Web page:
Having formed Poco Poco, Haruno, Anri, Sayo and Rie aim for their first official concert in the Spring. But when Cynthia announces she’ll be returning to Australia in just a week, they accelerate their plans, and finish the song in time for Cynthia to watch them perform on the stage at the inn. During goodbyes, Haruno tells Cynthia she’ll be the one to visit her next.
Support is not really something you ask for. People give it on their own when they see you working hard. Strangely, the one being supported ususally doesn’t notice. But that kind of invisible strength is very important.
That’s sage advice from stargazer/children’s book author Kageyama to Haruno, who didn’t want to ask for support when she isn’t even sure of her goal. That support comes in the form of Cynthia leaving, motivating the initially lethargic Poco Poco into creating a song, practicing it, and performing it in the limited time they have. As Haruno says, no matter what happens, the short time they spend crafting the song and singing it is a memory none of them will soon forget.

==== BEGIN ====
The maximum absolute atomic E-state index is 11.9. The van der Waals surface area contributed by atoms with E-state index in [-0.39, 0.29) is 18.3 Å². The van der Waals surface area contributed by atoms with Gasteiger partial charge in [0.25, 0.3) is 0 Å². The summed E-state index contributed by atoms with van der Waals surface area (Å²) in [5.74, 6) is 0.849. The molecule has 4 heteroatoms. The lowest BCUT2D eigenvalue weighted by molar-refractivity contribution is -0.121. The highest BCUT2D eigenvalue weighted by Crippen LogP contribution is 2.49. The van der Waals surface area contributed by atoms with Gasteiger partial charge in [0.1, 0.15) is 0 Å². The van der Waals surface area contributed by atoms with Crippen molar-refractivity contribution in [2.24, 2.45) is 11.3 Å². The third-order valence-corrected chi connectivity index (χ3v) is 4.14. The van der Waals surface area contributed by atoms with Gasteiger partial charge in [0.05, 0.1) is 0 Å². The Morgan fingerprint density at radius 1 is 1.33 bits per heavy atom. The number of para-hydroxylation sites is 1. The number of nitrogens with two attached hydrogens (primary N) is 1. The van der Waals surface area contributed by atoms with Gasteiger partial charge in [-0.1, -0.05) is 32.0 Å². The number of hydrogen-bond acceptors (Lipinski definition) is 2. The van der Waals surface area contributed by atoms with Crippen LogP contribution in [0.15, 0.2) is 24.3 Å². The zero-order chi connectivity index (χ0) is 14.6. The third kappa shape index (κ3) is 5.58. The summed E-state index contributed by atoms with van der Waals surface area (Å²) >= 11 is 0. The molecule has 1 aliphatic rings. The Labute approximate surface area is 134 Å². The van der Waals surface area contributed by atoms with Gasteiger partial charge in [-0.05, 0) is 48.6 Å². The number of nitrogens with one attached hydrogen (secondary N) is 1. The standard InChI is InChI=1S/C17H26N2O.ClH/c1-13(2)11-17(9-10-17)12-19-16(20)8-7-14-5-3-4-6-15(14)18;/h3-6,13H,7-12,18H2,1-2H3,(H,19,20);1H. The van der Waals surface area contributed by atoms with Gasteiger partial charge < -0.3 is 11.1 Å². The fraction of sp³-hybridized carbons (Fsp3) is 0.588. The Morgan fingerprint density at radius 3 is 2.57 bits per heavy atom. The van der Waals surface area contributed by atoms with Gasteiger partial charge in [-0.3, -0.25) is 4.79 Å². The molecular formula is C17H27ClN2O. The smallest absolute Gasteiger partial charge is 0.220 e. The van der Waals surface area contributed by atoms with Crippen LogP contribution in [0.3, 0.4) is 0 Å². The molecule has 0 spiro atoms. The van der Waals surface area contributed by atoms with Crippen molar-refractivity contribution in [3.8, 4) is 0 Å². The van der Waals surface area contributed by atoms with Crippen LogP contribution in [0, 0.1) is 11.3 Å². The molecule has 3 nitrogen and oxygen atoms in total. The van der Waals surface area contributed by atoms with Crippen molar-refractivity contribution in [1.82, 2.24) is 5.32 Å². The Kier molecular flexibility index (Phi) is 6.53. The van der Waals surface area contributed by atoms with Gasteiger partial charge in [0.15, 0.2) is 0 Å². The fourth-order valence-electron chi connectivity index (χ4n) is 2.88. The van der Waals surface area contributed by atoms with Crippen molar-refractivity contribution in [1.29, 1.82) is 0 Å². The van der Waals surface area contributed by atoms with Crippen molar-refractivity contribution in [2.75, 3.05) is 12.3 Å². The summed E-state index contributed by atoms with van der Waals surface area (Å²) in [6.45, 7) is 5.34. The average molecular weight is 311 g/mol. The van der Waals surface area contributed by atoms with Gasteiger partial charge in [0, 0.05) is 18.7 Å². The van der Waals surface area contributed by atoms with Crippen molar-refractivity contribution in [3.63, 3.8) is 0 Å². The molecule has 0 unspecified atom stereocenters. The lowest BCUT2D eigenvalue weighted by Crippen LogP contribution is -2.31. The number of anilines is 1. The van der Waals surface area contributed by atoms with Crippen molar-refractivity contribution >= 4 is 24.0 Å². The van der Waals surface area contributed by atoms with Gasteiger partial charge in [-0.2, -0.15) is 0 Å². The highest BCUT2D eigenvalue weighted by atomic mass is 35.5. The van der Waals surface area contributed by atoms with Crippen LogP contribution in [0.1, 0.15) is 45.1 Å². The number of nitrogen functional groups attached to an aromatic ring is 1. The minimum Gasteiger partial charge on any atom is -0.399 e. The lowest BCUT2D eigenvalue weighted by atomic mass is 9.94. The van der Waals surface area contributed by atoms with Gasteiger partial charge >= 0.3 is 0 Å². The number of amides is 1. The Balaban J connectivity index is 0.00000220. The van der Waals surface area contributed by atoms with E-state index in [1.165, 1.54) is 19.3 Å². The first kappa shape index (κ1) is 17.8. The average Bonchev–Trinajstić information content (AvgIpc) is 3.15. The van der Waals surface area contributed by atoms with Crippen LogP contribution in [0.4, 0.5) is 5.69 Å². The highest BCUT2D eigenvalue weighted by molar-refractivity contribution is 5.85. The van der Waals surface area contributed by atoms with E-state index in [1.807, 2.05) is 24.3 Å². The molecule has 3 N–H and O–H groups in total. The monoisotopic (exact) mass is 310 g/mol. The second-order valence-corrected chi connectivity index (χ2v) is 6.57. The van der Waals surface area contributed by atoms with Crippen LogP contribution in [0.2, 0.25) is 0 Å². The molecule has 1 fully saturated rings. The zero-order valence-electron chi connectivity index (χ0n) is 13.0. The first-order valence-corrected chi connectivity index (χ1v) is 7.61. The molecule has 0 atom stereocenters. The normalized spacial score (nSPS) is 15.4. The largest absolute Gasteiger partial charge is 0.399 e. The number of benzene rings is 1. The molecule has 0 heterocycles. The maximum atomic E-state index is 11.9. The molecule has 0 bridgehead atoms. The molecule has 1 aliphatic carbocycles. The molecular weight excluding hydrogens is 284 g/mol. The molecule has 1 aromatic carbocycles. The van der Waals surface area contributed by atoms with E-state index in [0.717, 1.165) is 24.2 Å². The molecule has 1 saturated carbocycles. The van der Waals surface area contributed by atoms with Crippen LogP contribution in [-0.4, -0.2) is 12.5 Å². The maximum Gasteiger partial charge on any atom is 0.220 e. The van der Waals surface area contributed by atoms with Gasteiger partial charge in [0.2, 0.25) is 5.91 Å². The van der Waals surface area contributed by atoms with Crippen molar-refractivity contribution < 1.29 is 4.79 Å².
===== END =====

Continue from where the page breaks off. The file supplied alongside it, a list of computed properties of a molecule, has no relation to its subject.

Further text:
The important thing about climactic songs is that with all the build-up, they’d better be good, and the one Poco Poco sings is very nice: a light, breezy song about starting something and trying hard, and isn’t too sugary. It’s also very nicely performed by the four seiyus. One Off was a great end-of-year surprise that we decided to bite into, and we weren’t disappointed. It turned out to be much much more than just a showcase for Honda motorcycles – though it excelled at that too.
Rating: 9 (Superior)
Motorcycle Cameo: The owner of the Motoya bike shop and cafe gets his vintage CB750 running again, using some parts he had to build. It’s regarded by some as the first “superbike”, and certainly looks an absolute treat in yellow and black.